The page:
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When you succeed right out of the gate the fear on your second effort is that you’ll fall back… a victim of the dreaded sophomore jinx. Yet even if you do, that earlier triumph gives you enough room to fail and fail again before you’re eventually cast aside.

But if your first attempt was good yet had only some regional success without becoming a bonafide hit there’s not going to be quite the same amount of leeway given if your follow up doesn’t improve upon your first showing.

If it fails to even meet those early returns that’s when you could be in trouble.

For a vocal group that had started in gospel The Majors must’ve been praying that this single kept them in business or else they might have to get those robes out of storage and try and convince the parishes that their foray into rock ‘n’ roll was the work of the Devil.


It’s Just A Pose
As it’s been awhile since our first and only meeting with The Majors, and with almost seventeen hundred songs we’ve covered to keep track of, it’s unrealistic to expect you to remember every detail of each artist and song, so a refresher course is in order.

The Majors had formed as a gospel group in Brooklyn back in the mid-40’s before switching to secular material which highlighted the voice of Jimmy Beckum, their ace in the hole who’d done such a good job on their debut, You Ran Away With My Heart, that it sort of obscured the rest of the group’s miniscule contributions.

Derby Records was pleased enough with the scattered sales it drew and brought them back in the fall to record some more, although looking at the material you may wonder what they had in mind for the group’s future direction.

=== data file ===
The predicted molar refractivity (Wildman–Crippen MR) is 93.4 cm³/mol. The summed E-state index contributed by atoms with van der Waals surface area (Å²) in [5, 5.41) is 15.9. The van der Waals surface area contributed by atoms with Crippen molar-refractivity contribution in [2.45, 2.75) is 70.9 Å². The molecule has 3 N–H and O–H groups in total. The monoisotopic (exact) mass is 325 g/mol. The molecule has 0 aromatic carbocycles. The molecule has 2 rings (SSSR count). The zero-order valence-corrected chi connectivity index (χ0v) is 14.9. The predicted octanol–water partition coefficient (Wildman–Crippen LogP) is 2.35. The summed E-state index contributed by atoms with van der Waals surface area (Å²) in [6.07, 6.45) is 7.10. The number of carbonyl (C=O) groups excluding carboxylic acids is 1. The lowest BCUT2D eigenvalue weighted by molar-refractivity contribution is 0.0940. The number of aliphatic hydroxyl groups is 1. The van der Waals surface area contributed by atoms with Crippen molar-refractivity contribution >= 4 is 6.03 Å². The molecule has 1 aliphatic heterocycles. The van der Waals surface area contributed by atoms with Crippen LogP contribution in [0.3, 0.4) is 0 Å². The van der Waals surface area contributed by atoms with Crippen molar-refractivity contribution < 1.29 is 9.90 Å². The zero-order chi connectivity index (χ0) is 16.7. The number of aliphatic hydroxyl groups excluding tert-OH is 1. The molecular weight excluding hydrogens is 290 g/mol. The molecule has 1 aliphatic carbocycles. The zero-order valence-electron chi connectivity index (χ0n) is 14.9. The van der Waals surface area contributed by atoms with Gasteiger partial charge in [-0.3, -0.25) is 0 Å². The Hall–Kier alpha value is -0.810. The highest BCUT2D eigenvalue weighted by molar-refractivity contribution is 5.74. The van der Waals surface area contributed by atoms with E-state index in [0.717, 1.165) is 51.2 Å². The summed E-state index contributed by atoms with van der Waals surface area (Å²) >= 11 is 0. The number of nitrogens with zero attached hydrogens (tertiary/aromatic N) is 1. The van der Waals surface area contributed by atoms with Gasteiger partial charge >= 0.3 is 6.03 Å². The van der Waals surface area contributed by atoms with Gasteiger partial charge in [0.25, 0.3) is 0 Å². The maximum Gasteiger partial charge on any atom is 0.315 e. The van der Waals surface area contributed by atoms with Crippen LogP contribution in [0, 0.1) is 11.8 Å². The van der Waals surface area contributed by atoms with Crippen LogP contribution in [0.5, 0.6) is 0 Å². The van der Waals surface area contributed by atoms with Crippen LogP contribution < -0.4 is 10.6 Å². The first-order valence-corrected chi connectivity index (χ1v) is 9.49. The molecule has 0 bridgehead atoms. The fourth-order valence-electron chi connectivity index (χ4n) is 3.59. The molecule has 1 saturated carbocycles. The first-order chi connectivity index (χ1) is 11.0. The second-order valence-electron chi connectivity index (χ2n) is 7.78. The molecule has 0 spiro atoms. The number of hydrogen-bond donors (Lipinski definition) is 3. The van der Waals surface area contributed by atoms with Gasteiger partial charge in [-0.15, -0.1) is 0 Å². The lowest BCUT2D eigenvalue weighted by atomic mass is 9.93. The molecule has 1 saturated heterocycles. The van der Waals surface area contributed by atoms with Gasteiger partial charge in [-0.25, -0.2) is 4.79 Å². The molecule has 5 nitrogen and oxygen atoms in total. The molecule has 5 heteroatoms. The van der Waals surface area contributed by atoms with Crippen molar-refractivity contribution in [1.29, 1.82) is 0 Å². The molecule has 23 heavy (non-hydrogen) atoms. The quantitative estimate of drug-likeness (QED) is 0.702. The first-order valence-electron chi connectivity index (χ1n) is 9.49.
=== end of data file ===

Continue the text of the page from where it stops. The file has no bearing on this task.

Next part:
Laughing On The Outside, Crying On The Inside is a well-known standard with three Top Ten versions in 1946 by Dinah Shore, Andy Russell and Sammy Kaye, none of which have vocals that come close to expressing the actual emotions the lyrics effectively reveal.

If that’s the type of sterile performance Derby Records wants out of The Majors to try and position them adjacent to pop, maybe with the group in agreement to get their foot in the door of a few classier venues for club work, then maybe here’s no hope whatsoever for them going forward.

But in spite of the steam cleaned pop pedigree the song has to its name, this performance is miles away from that ignominious fate, as Beckum makes sure that there’s enough genuine emotion shown to make clear their intent to remain firmly in the rock camp.

Make Believe Is All I Do
Let’s circle back to the pop versions for just a moment to make clear that for what the 1940’s – and for that matter 1950’s – pop scene was built on, a world in which those aforementioned performances were perfectly in line with the requirements of the day no matter how blanched they seem to modern ears.

They’re tastefully sung, the orchestras backing the singers are highlighting the sweet melody in a way that is almost subliminal rather than overt, sticking well in the shadows, swelling to convey the emotion the vocalists are forbidden from revealing themselves.

It’s music designed to set a vague dreamy ambiance rather than to challenge the listener with deeper questions or to conjure up painful memories.

The Majors are hardly going to completely subvert this, otherwise the song would hardly be very recognizable, but Beckum makes sure they aren’t going to blindly follow their lead down a dead end street either.

Because there’s a minimum of instrumentation – the most prominent being an intermittent saxophone which adds color but doesn’t seem to comment on the proceedings – it means the entire weight of Laughing On The Outside, Crying On The Inside falls on lead vocal.